On 8 March 2015, the Law of Ukraine “On Amendments to Certain Legislative Acts of Ukraine Regarding Liability of Bank-Related Persons” dated 2 March 2015 (the “Liability Law”) came into force. The purpose of the Liability Law is (i) to strengthen the liability of bank-related persons (primarily managers and beneficial owners of the banks) who make decisions that affect the financial positions of banks, (ii) improve banking supervision and (iii) protect the interests of depositors and creditors.

Implications for banks

The Liability Law imposes an obligation on the individual who owns a qualifying holding in a bank (i) to notify the National Bank of Ukraine (the “NBU”) within one month upon entry into force of the Liability Law about such holding, and (ii) to submit to the NBU all required documents within three months of the Liability Law entering into force. Banks are also required to submit to the NBU the updated ownership structure of the banks within two months of the Liability Law entering into force. In addition, banks will have to submit to the NBU (i) information regarding persons related to the banks, (ii) reports regarding transactions with bank-related persons and (iii) a calculation of credit risk ratios for transactions with bank-related persons.

What the law says

The List of Bank-Related Persons was Expanded The Liability Law clarifies and expands the list of persons related to a bank. It now, inter alia, includes: 1. beneficial owners of a bank; 2. individuals that have a qualifying holding in a bank and those individuals and/or legal entities through which such individuals carry out indirect ownership of a qualifying holding in a bank; 3. persons that have a qualifying holding in related or affiliated entities of a bank; 4. executives, internal audit executive, committee head and committee members of banks and legal entities which are related or affiliated persons of a bank; In addition, the NBU is empowered to define within the course of banking supervision whether a person (individuals and legal entities) is related to a bank. In this case, a bank has 15 days upon receiving the notice from the NBU to prove the opposite. Contracts with Bank-Related Persons Must Comply with Current Market Conditions The Liability Law requires that an agreement with a person related to a bank must be entered into based on current market conditions. If the terms of the agreement do not comply with this requirement, the agreement is deemed to be void. The list of transactions which are considered incompatible with current market conditions includes, inter alia, the following: 1. Accepting less collateral than requested from other clients; 2. Purchasing low quality or overpriced property from a bank-related person; 3. Investing in securities offered by a bank-related person provided that a bank would not make such investment in securities offered by any other company; 4. Selling property to a bank-related person at a value that is lower than what the bank would receive from the sale of such property to another person; 5. Providing services to bank-related persons at interest rates and fees below current market conditions. Furthermore, banks are not permitted to provide loans (i) to any person that is required to redeem any obligation in favor of a bank-related person for (ii) purchase of assets of a bank-related person and (iii) purchase of securities that were placed or signed by a bank-related person. The NBU is authorized to restrict transactions of banks with bank-related persons. Administrative and Criminal Liability of Bank-Related Persons The Liability Law has strengthened administrative liability of bank-related persons responsible for violating banking legislation and increased fines considerably. In addition, the Liability Law introduced liability under administrative legislation for actions that result in recognizing a bank as problematic. The Liability Law establishes criminal liability of bank-related persons for driving a bank into insolvency. Scope of Liability of Bank-Related Persons was Expanded According to the Liability Law, a bank-related person whose actions or omissions result in damages to a bank is liable for such actions or omissions with his/her property. If another bank-related person benefited directly or indirectly from actions or omissions of a bank-related person which caused damages to a bank, such persons are jointly and severally liable for the damages caused to a bank. The NBU Resolution Became Enforcement Document The Liability Law stipulates that the resolution of the NBU to impose a financial penalty on the bank shall have the force of the enforcement document, which is subject to compulsory enforcement. Therefore, the State Execution Service of Ukraine is required to commence enforcement procedures based on such resolution of the NBU. Deposit Guarantee Fund May Seek Redress of Damages Caused by Bank-Related Persons The Deposit Guarantee Fund is authorized to seek redress of damages in court from a bank-related person whose actions or omission caused damages to a bank and from a bank-related person who directly or indirectly benefited from such actions or omissions.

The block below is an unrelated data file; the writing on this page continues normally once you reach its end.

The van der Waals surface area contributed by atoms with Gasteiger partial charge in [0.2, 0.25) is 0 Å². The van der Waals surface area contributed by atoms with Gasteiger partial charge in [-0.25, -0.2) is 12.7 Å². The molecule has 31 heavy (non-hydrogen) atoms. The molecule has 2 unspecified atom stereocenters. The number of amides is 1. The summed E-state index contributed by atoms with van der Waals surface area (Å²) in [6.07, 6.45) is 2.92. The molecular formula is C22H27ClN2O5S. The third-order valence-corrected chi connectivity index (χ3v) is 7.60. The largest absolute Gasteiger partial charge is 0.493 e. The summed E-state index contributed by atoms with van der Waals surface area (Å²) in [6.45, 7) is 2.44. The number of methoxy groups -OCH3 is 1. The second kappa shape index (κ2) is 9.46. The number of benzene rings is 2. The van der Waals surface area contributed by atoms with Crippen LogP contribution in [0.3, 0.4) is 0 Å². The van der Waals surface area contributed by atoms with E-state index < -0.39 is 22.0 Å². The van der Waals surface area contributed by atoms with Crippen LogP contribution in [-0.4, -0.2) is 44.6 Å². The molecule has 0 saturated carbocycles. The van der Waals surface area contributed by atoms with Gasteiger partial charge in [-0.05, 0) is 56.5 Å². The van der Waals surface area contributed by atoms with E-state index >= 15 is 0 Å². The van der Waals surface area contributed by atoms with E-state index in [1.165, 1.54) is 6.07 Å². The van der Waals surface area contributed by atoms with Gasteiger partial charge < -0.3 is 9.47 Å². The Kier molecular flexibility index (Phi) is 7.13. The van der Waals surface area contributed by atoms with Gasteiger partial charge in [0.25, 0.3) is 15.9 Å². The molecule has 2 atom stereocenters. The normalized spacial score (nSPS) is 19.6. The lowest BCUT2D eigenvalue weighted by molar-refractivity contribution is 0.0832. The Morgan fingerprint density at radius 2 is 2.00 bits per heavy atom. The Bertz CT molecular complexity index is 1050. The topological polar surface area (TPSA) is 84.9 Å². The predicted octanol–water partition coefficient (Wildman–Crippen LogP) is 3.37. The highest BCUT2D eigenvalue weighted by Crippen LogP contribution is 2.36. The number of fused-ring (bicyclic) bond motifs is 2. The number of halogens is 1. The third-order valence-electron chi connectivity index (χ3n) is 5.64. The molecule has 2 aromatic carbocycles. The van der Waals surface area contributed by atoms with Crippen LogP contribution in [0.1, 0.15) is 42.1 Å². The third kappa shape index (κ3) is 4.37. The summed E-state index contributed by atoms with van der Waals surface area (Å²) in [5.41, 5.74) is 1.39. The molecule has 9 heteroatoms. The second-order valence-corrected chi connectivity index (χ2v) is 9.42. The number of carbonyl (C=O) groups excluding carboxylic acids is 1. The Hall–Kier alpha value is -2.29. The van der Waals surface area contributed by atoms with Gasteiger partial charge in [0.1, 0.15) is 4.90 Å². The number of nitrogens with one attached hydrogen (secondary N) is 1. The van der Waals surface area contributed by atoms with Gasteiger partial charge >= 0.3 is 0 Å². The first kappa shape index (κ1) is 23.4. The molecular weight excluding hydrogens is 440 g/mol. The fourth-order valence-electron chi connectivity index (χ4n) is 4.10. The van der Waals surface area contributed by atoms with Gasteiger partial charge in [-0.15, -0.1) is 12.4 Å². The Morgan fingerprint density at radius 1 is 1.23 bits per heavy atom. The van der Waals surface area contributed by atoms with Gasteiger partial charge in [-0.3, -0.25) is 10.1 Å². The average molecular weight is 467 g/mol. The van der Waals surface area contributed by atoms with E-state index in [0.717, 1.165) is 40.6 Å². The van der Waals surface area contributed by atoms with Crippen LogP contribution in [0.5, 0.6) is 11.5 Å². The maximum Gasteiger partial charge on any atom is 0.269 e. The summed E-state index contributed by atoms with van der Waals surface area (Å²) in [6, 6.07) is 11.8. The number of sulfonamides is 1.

Conclusion

The Liability Law was adopted in response to violations of banking legislation by bank-related persons. It is expected to strengthen the administrative, criminal and civil liability of bank-related persons, as well as to improve banking supervision and protect the interests of creditors and depositors.